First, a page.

Tuesday. June 3. 2014 6:12 am CDT

54 degrees F     Clear     Wind 2mph NW

Sunrise   5:27 am CDT     Sunset   8:56 pm CDT

Expected Egg Hatch Sometime June 6 - 11

It is a beautiful sunny morning as the sun breaks over the trees on the shore of the lake.

A light breeze is blowing, just enough to help keep the blackflies away from the loon but not enough to rock the nest.

A pair of geese swim by with their two new goslings in tow.

The loons just made their morning nest exchange a little while ago and now the female has taken over from the male.  The female seems to be settling into the routine better and better each day.

Yesterday morning she was on the nest for over seven and one half hours!

She is still super sensitive to any disturbance.  But even with that she is getting better and more experienced and does not leave the nest readily, although she goes into hangover from almost any disturbance.

The male is still doing the majority of the incubation duty, especially since he is doing the long overnight shift.

Last night he was on the nest for 13 1/2 hours and the night before for over 15 1/2 hours.

Some of you have asked what the other loon does and where it goes when it is off the nest.

The time off the nest gives it a chance to catch fish and eat, to swim, to preen and take care of its feathers to keep them waterproof and in general to just take a break.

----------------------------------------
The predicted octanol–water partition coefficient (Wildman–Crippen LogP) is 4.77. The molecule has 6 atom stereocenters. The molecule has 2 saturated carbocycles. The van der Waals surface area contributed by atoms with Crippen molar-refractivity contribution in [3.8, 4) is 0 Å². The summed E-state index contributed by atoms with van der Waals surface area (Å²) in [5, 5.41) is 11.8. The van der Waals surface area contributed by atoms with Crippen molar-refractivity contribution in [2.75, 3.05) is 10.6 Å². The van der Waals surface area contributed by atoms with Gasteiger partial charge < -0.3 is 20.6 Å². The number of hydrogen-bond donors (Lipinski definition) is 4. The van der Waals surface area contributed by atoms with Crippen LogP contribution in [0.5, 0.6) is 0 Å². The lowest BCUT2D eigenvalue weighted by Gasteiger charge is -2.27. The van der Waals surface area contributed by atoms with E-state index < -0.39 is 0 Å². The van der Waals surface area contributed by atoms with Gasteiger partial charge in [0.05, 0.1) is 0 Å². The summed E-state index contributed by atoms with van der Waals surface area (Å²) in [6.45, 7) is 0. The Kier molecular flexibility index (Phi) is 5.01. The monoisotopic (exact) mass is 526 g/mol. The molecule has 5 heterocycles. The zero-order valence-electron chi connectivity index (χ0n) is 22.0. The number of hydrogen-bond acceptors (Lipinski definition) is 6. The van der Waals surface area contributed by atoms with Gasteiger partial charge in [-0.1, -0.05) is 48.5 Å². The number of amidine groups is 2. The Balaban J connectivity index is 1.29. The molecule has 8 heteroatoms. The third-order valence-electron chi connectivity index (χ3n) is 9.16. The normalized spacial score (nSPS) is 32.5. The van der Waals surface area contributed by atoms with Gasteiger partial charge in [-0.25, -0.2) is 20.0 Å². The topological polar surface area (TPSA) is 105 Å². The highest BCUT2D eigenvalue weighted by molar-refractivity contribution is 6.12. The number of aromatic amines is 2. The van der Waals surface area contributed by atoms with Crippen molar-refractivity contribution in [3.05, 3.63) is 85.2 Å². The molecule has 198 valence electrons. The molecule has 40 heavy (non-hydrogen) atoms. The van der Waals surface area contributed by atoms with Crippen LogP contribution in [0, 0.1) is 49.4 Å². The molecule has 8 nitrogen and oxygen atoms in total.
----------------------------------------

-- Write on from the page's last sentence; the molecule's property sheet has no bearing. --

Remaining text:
They are not necessarily close to the nest.  Many times when I have looked out on the lake, I cannot even find them or see them.  It is not unheard of for a loon to even fly to an adjacent lake.  Or just to fly, seemingly for exercise or 'the fun of it' and to keep their flight muscles in shape.

However, most of the time they are simply fishing or swimming somewhere else on the lake.  But they keep to their own part of the lake or their own territory if there is more than one pair of loons on a lake.

Crossing that invisible line that defines a loons territory can trigger an all out confrontation between competing loons.

A loon's diet consists primarily of small fish.

But they will eat many different things including crabs and leeches and insects and other things.

One of the requirements for a good loon territory is that it have an abundance of small fish.

A loon can eat up to 2 pounds of fish a day!

Most of the fish are small.  An ounce or two or less.  So a loon has to be a good fisherman when they must catch that many fish.  But they can also catch fish that weigh a couple pounds!  It would seem like it would be impossible for them to swallow a fish that large.

But they do.

Today is day 22 since the first egg was laid.

We are getting close!

According to the time line from the chick embryo growth video that I gave you a couple times, our loon chicks have probably now developed down that covers the body and their head is tucked between their legs as they now almost completely fill the egg.

My best guess is that the eggs may hatch this weekend.  It could be as early as this Friday or as late as a week from tomorrow.  But probably the best chance of seeing them hatch is this weekend.

I will say a little more in the next couple days about the signs to watch for that indicate hatching is taking place.

But once again today, enjoy this wonderful and totally unique opportunity to watch loons in the wild as they incubate their eggs in preparation for new life!

Questions or Comments?  LoonCam (at) yahoo (dot) com

Copyright 2014    Larry R Backlund